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Welcome to the network: European Severe Storms Laboratory (ESSL)

by Johanna Zweiger

We are pleased that the European Severe Storms Laboratory (ESSL) has joined our network as an ordinary member. The ESSL is a non-profit research institute specialising in the study of thunderstorms and tornadoes. In addition to traditional scientific activities, the ESSL operates its own Research and Training Centre in Wiener Neustadt (Austria), where meteorologists from all over Europe meet every year to discuss the latest findings on convective processes and to test new meteorological models and systems. These so-called Testbeds are an important contribution to more precise severe weather warnings and to an effective disaster management.

In addition to the training programs, the ESSL organises the European Severe Weather Conference ECSS, which is considered as the meeting place for the scientific community in the field of thunderstorm and tornado research. The next ESCC will take place in the Netherlands in 2025.

The ESSL is also active in documenting extreme weather events in Europe and the entire Mediterranean region. All weather reports are integrated into the European Severe Weather Database (ESWD) operated by the ESSL, which is considered one of the most important sources for European extreme weather research.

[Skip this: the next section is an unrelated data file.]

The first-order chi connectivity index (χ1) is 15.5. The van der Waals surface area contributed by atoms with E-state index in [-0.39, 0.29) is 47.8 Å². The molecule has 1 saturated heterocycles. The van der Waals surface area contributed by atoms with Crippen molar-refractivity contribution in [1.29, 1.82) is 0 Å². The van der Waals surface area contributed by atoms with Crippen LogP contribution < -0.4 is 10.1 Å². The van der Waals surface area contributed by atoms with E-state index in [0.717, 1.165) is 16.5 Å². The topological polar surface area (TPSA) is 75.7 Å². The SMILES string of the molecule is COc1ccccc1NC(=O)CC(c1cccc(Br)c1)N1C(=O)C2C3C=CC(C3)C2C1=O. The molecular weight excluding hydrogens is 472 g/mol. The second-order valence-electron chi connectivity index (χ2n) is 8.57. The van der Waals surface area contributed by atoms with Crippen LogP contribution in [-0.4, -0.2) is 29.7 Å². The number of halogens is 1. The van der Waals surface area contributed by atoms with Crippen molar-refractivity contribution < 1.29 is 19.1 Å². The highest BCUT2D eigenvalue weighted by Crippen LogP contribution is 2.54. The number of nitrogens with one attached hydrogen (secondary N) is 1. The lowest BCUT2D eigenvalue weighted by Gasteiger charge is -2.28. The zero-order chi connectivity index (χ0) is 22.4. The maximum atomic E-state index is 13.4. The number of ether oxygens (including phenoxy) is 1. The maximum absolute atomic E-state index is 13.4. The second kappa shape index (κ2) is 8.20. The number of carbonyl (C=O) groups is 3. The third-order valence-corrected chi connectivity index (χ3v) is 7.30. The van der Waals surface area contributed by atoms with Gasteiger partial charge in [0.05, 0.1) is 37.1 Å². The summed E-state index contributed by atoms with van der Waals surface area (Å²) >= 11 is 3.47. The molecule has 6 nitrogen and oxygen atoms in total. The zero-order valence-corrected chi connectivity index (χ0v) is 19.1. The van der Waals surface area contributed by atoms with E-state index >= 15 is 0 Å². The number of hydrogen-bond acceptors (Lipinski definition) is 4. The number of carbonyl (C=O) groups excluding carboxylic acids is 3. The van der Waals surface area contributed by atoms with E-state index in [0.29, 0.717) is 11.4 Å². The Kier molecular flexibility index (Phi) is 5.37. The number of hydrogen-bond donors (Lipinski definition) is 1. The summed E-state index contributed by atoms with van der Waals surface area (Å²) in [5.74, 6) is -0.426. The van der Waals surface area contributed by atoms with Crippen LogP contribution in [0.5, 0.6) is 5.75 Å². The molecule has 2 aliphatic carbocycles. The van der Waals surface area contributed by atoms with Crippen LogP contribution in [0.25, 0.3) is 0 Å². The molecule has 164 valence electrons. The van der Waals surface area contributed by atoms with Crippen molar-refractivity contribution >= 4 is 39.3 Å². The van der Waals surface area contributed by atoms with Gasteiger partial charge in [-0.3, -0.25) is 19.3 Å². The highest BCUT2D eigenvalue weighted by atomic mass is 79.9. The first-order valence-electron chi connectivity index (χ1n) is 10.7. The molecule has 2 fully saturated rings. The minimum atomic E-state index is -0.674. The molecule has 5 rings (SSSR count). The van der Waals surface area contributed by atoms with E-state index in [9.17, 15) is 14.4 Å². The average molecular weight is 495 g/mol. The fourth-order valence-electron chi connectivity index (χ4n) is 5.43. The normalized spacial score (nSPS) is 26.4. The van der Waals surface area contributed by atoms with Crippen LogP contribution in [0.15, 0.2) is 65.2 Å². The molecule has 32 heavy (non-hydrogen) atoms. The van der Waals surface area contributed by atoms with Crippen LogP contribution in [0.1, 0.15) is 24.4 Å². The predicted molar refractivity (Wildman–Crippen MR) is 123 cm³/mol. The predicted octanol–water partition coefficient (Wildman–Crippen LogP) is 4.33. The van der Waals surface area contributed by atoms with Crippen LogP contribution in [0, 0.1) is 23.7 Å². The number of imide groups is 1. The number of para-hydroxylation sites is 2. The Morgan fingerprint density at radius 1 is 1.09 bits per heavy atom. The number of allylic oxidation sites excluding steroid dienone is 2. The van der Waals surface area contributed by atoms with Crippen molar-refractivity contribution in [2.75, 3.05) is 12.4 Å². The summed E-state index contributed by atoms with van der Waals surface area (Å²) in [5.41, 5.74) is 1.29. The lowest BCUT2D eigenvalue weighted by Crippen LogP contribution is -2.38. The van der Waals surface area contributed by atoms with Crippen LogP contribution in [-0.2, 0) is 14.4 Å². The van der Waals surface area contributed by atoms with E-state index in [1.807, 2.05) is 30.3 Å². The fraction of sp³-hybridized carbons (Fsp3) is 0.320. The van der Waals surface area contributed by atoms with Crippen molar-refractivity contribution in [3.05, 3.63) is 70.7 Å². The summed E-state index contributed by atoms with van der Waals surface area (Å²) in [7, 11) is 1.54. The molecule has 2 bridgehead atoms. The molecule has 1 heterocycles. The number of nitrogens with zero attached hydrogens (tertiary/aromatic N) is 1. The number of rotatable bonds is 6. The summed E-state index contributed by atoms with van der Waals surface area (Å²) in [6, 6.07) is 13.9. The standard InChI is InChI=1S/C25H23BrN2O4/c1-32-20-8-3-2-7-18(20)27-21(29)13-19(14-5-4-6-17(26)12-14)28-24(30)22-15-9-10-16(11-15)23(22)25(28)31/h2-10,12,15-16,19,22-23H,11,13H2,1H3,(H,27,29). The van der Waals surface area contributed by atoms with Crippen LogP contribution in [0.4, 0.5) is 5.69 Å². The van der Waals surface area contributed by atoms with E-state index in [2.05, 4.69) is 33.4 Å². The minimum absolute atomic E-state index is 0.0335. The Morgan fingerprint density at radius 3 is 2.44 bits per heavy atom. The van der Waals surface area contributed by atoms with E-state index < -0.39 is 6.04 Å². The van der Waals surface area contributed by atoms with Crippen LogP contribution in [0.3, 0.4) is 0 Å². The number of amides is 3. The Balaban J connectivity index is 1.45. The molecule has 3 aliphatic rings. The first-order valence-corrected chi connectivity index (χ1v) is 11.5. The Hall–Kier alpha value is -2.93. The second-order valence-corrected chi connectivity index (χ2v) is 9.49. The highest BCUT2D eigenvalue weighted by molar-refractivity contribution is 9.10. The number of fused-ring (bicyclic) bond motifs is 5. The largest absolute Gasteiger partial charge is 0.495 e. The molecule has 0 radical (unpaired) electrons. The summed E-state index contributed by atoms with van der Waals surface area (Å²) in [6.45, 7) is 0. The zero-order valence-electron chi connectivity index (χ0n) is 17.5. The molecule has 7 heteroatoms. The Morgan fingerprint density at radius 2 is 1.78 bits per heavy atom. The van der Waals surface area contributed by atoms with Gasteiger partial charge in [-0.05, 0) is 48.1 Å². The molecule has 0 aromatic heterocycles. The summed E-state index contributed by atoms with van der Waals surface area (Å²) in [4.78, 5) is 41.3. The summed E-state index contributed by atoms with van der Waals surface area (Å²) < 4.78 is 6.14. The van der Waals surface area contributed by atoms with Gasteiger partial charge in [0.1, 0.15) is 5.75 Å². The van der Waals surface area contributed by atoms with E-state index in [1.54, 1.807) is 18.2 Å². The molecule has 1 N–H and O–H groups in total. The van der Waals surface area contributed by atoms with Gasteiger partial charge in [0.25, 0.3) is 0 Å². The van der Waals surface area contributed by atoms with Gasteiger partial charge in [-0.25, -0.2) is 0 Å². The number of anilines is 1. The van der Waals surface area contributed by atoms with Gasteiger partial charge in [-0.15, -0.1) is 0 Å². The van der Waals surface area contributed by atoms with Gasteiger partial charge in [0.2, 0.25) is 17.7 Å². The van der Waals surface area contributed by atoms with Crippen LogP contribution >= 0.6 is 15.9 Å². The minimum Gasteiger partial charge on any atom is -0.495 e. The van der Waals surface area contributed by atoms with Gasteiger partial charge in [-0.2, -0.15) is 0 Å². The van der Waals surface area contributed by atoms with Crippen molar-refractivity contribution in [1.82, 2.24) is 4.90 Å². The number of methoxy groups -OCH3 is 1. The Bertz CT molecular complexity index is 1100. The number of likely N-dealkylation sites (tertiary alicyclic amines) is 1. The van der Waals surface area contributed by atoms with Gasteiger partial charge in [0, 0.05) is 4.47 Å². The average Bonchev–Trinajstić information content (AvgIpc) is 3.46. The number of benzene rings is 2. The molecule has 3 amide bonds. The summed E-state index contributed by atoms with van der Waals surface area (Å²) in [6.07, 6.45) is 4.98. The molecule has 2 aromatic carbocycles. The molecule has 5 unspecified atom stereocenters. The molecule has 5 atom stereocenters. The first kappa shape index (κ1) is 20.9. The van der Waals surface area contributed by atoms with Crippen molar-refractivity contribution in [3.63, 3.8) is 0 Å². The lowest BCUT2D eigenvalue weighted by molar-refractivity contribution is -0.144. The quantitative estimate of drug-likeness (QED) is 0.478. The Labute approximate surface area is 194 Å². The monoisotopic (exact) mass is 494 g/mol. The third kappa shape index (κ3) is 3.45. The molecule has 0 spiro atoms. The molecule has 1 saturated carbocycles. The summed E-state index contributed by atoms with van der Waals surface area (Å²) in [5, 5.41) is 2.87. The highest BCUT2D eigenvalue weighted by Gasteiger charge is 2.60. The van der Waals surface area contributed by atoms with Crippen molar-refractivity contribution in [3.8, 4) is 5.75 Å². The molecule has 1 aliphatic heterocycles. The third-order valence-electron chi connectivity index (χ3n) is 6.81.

ESSL's represantives within DCNA are ESSL's director Pieter Groenemeijer and ESSL's director of operations Alois M. Holzer:
“ESSL and DCNA have important common goals and interests, and at the same time complement each other in an ideal way. We are trying to use the synergies for activities such as the planned TIM field measurement campaign, which the ESSL is currently taking the lead in preparing. TIM researches the intensification of thunderstorms in Central Europe. We are therefore pleased that we are now part of the DCNA community.”
DCNA's managing director Christian Resch is also pleased about the collaboration:
“The collaboration with the European Severe Storms Laboratory marks a significant step in the research and management of extreme weather phenomena. By sharing knowledge and resources, we can work together to develop innovative solutions and strengthen our ability to deal with extreme weather events.”

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